Wednesday, July 13, 2016

Tim Duncan's Parting Bank Shot
July 12, 2016

The best basketball player of his generation played his final game in the N.B.A. this year. But that player was not Kobe Bryant, of the Los Angeles Lakers, who spent the season on a carefully choreographed, aggressively marketed, and statistically abysmal farewell tour. Instead, it was Tim Duncan, of the San Antonio Spurs, who quietly announced his retirement on Monday, a few weeks after the end of his nineteenth year in the league.

Duncan’s final tallies: five championships, two M.V.P. awards, playoff appearances every year of his career, and top rankings in various advanced metrics that you can parse out if you want. Duncan didn’t tweet about his retirement or sit for an interview with his favorite reporter. He didn’t write a poem for the occasion. Word came via a simple statement, issued by the Spurs. A few years ago, Duncan summed up his sense of himself to ESPN’s Kevin Arnovitz: “I’m just a basketball player. I play the game. I go home.” Duncan will reportedly speak at some point this week. But, in a fitting move, he wasn’t there to bask in the praise, on Tuesday afternoon, when Gregg Popovich, the only coach he ever played for as a professional, met with reporters to talk about Duncan’s career. He’d gone home.

Duncan had a story worth telling, even if he didn’t insist on telling it. He grew up on the island of St. Croix, in the U.S. Virgin Islands. He spent his early years as a competitive swimmer, until a hurricane destroyed the swimming pool where he trained. Rather than swim in the ocean—he was, sensibly, afraid of sharks—he quit. He only started playing basketball during his freshman year of high school. Three years later, he was good enough to attract offers from a few college programs, and he accepted a scholarship from Wake Forest, in North Carolina. By his senior year, he was unanimously considered the top college player in the country, and N.B.A. teams were racing to the bottom of the standings for the chance to take him with the first pick of the 1997 draft. News stories at the time were already stressing how normal and unassuming he was—a regular psychology major who just happened to be nearly seven feet tall. As the basketball writer Tom Haberstroh reminded people on Monday, Duncan co-authored a paper in college titled “Blowhards, Snobs, and Narcissists: Interpersonal Reactions to Excessive Egotism.” The Spurs lucked out in the draft lottery and selected Duncan; two years later, with Duncan playing beside the Hall of Fame center David Robinson, they won the N.B.A. championship for the first time. When the Spurs won their fifth and most recent title, in 2014, Duncan became the second player in history to win a championship in three different decades.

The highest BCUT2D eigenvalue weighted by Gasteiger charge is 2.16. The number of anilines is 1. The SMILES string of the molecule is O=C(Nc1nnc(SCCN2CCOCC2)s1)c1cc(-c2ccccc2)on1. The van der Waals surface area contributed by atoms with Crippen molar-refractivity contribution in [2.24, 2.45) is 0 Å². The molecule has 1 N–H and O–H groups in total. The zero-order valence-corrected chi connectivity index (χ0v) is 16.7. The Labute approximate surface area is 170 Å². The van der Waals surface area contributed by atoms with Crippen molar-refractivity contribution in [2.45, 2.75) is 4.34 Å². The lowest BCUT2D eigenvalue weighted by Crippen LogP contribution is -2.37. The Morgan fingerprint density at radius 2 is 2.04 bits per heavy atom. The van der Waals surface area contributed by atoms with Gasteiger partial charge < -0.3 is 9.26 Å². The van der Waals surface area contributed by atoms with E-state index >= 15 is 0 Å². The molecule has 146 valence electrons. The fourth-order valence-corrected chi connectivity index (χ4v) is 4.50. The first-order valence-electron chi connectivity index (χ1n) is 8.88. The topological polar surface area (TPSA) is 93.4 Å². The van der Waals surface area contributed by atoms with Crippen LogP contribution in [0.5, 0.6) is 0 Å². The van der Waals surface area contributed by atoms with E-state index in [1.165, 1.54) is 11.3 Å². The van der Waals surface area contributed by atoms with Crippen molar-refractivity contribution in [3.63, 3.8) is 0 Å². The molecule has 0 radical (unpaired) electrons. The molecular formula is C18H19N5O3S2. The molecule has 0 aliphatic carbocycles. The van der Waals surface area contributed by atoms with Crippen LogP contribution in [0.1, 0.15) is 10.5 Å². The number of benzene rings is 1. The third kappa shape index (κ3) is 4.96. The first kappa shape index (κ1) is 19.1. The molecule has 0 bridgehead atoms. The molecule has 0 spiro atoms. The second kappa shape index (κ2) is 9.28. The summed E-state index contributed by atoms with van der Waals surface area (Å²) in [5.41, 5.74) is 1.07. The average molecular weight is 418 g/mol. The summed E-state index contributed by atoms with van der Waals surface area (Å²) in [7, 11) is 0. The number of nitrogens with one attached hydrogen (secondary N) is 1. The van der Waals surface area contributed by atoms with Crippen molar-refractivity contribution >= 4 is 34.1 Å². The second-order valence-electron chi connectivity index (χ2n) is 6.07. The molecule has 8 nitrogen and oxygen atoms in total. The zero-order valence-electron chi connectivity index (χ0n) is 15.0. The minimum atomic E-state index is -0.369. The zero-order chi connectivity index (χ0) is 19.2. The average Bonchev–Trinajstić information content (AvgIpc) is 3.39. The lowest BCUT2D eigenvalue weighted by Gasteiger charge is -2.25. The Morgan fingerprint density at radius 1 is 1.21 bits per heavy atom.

Every great basketball player has a signature move. Kareem had the skyhook. Jordan had the tongue-wagging dunk. LeBron has the full-court fast-break bull rush. Duncan, less thrillingly, had the flat-footed bank shot—not exactly the kind of thing that kids are eager to try out on the playground. That shot, and Duncan’s game generally, seemed to emerge not from some physical joy of play but instead from a studied understanding of geometry and efficiency. It was hard to resist drawing connections between his play and his personality. Duncan didn’t give himself a nickname. (The closest he got to one, the Big Fundamental, came from Shaquille O’Neal. People close to him just called him Timmy.) He wore dumpy clothes. He appeared in lame commercials at the beginning of his career, and then mostly stopped doing them. The ones he did do played on the very notion of his own lameness. Like Joe Biden, Duncan had a personality that lent itself to parody in the Onion. In dozens of fake stories over the years, he was lovingly mocked as a paragon of caution, moderation, and good sense. On Monday, the headline read, “An NBA Legend Rides Into the Sunset at a Safe and Prudent Speed.”